line-severing rig legs. However, it does take a bit of fast acting skill to
maneuver the fish away from the structure as soon as he strikes. If medium
tackle was used we would have no doubt lost some fish even though they many were
under 20 lbs. each.
I remember one of the toughest battles with one AJ that I have ever had while
night fishing at S.P. Block 93. Soon after casting out a rather unorthodox combo-
a small Tuna Clone baited with a large live cocahoe minnow-
the 30 lb. mono erupted from the large spinning reel with reckless abandonment.
At first I didn't know what the heck I had hooked. After giving it my best shot,
I decided to give the pole up to someone of more youthful vigor. After he
finished battling it, the 60 lb. AJ was heaved aboard with much effort.
Steve Shook, a notable professional guide fisherman of Fourchon, Louisiana,
caught on to AJ's and their habits some years back when speckled trout charter
trips didn't fair well. On calm spring days he would head his fishing boat south
of Belle Pass until he reached Gulf water 200 or more feet in depth. Using his
fishfinder he would circle the rigs until he located a large cluster of fish,
usually 75-100 ft. below the surface.
He then equipped his crew with medium-action fishing gear, rigged with 15-30
lb. mono, and shrimptail jigs rigged Carolina style or feather jigs in the 16
oz. size, and the action was on.
AJ's don't usually venture into water less than 100 feet in depth and the
largest ones stay exclusively in deeper water, sometimes over 600 ft. Here’s a
species that is either at a specific spot schooling or they are not there at
all. That's why a number of different boat crews can be fishing the same
structure, with the same bait, at the same depth, but only one of them
experiencing consistent action. Their schooling habits sometimes are so tight
they concentrate in one cluster- and they'll show up
on the graph the same way.
The amberjack is no doubt a powerful fish; not so much as a fast, long
distance runner, but more like a powerful short sprinter who runs straight down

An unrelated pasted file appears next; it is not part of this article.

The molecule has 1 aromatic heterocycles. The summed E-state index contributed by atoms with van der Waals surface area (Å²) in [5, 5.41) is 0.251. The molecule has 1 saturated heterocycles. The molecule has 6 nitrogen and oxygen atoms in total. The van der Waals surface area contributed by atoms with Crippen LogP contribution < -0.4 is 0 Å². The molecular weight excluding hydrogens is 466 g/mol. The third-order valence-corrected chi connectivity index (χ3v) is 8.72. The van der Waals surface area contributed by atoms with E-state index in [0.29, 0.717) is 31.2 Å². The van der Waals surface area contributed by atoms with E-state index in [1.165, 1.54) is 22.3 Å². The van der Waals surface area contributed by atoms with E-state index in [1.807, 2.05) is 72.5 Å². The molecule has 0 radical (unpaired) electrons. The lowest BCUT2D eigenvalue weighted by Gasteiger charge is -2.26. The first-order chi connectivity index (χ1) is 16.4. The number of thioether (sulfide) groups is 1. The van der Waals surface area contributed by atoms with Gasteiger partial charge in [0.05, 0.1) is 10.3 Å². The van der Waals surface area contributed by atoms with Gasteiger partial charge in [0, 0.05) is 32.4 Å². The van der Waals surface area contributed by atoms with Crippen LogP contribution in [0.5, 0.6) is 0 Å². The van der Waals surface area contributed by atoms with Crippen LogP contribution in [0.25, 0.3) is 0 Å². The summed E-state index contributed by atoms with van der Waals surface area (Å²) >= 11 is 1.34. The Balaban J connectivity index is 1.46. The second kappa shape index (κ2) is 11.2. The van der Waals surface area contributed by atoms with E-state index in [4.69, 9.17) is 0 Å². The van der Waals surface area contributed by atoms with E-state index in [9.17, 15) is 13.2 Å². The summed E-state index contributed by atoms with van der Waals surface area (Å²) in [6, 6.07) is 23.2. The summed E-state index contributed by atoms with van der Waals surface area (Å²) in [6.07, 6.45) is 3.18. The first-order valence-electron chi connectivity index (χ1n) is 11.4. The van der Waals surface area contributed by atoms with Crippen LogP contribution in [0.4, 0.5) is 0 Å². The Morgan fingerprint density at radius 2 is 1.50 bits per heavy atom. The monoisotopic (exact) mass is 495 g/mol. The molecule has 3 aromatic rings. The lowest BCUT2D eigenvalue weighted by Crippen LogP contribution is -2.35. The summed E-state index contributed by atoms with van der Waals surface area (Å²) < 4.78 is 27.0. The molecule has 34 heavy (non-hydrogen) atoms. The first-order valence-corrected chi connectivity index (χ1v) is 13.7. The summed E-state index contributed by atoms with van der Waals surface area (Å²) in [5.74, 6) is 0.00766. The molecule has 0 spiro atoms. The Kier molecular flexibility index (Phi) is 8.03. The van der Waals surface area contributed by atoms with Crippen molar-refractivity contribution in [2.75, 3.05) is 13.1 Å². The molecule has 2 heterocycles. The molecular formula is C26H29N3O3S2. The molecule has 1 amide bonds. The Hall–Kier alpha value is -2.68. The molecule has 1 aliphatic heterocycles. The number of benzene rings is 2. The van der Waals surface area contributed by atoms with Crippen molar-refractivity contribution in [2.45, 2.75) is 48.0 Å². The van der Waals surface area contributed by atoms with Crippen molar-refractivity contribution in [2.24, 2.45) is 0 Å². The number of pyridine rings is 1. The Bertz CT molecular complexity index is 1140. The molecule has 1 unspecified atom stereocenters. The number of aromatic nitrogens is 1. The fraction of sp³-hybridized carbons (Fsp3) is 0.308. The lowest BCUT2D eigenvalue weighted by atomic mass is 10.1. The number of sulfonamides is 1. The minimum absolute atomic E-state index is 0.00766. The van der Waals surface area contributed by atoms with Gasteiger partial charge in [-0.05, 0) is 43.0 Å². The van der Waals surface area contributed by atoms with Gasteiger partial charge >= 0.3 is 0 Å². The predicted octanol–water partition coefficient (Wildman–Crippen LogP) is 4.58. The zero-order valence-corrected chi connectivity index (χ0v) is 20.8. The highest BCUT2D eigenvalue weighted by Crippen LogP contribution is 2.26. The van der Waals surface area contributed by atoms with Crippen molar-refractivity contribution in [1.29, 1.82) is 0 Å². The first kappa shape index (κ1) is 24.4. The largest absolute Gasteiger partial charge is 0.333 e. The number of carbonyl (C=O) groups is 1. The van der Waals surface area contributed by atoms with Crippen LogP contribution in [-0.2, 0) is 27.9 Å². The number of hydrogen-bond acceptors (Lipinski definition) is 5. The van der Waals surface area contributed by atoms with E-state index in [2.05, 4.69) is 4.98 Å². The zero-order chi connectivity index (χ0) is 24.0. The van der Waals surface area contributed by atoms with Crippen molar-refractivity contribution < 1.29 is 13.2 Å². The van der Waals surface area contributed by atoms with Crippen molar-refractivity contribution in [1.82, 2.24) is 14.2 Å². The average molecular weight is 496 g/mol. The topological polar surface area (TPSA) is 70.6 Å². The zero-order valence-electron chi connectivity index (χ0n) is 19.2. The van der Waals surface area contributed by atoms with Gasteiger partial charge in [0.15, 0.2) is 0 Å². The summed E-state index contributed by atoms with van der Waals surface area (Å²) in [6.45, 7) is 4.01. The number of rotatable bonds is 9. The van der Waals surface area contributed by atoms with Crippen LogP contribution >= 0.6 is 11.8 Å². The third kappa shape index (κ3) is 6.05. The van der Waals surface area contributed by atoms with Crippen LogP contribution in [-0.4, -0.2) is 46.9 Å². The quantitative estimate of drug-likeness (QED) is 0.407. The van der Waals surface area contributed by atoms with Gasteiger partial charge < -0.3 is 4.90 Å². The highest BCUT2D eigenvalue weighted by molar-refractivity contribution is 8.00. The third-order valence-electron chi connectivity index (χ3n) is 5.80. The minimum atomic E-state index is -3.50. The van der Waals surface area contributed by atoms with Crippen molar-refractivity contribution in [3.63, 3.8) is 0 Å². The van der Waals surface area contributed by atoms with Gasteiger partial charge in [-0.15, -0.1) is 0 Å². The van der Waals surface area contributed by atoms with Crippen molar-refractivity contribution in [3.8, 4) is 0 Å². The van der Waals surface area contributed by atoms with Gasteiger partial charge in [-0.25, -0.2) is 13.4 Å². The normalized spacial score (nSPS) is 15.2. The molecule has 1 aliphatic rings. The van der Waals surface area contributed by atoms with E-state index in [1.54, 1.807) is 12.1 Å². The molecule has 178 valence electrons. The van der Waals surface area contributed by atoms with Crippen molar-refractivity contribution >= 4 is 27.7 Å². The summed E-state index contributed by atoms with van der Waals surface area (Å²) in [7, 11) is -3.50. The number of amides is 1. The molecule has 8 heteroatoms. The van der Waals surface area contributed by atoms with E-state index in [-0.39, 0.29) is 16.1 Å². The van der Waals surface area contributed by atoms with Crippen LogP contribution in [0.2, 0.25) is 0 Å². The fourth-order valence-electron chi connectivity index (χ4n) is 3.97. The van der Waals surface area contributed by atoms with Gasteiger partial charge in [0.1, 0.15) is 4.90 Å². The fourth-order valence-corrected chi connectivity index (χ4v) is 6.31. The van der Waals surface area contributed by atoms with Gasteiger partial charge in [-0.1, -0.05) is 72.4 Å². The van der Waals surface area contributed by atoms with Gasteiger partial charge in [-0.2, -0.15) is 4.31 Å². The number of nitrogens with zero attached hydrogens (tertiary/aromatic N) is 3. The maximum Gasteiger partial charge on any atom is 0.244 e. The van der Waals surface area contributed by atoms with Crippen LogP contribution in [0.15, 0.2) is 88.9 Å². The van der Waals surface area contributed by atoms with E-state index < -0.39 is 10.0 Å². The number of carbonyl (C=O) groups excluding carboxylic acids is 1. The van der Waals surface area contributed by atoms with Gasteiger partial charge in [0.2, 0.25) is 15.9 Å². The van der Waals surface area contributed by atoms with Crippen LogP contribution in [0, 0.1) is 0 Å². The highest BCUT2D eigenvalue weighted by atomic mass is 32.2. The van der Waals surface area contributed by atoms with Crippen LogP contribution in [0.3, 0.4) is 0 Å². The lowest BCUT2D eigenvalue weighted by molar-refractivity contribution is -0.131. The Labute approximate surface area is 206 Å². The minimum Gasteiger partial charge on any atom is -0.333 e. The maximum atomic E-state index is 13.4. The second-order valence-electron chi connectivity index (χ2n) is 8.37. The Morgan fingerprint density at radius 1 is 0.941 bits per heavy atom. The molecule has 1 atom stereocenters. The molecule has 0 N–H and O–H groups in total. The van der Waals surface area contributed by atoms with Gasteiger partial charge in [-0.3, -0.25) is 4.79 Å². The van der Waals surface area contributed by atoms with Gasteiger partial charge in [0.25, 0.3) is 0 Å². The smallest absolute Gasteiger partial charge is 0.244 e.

before heading into cover.
AJ's may at times be coerced to the near surface from deeper depths with
lures and chumming. Once brought there, a hooked fish left in the water will
keep others in the vicinity for easier pickin's.
Going after a big AJ takes a little more patience than it does seeking the
more abundant smaller specimens. The bigger ones are frequently below their
schooling smaller cousins and live baits are required with the use of a deep-sea
rod and reel.
AJ's off the Louisiana coast are more abundant than in other Gulf coast
waters, possibly due to the fact that they don't have as much fishing pressure
here as in other places that have commercialized them. Another drawing factor
might be the structural habitat that the many oil platforms provide for the
The amberjack is not to be confused with the jack crevalle, even though it,
too, is in the family of jack fish. One noticeable difference is that the
crevalle’s body is distinctly blunter than the amberjack. However, the
coloring seems to cause the name confusion because the crevalle has yellow
coloring throughout its lower body and tail section-
something not present in the amberjack. Hence, one may misapply the name
AMBERjack to the jack crevalle. A sure clue for identifying to the jack crevalle
is the dark spot at the upper edge of the gill cover; the amberjack has none.
Even though an experienced angler who has caught both species can clearly
distinguish between the two, there's usually a problem when it comes to
distinguishing the subtle difference between the greater amberjack and the
The main difference between the two amberjacks is the greater amberjack is
longer than the lesser amberjack. In fact, the greater amberjack is four times
longer than it is deep (side height); while the lesser amberjack is only about
3-1/2 times longer than deep, not counting the fins. If a ruler and calculator
aren't handy and you really want to know, lift up the gill and count the finger
shaped projections from the first gill. If it's a greater amberjack there are
about 20 of these; in the lesser amberjack there are about 25.
The amberjack, unlike its cousin the jack crevalle, is a very tasty fish of
firm white meat. This makes for excellent grilling, especially if marinated
first. Some local restaurants in the New Orleans area have recently begun to
offer AJ on the menu and one such restaurant even uses the name of the fish as
its trade mark.
As more and more anglers begin to find out about this exciting
fish, they'll take much more delight when having to settle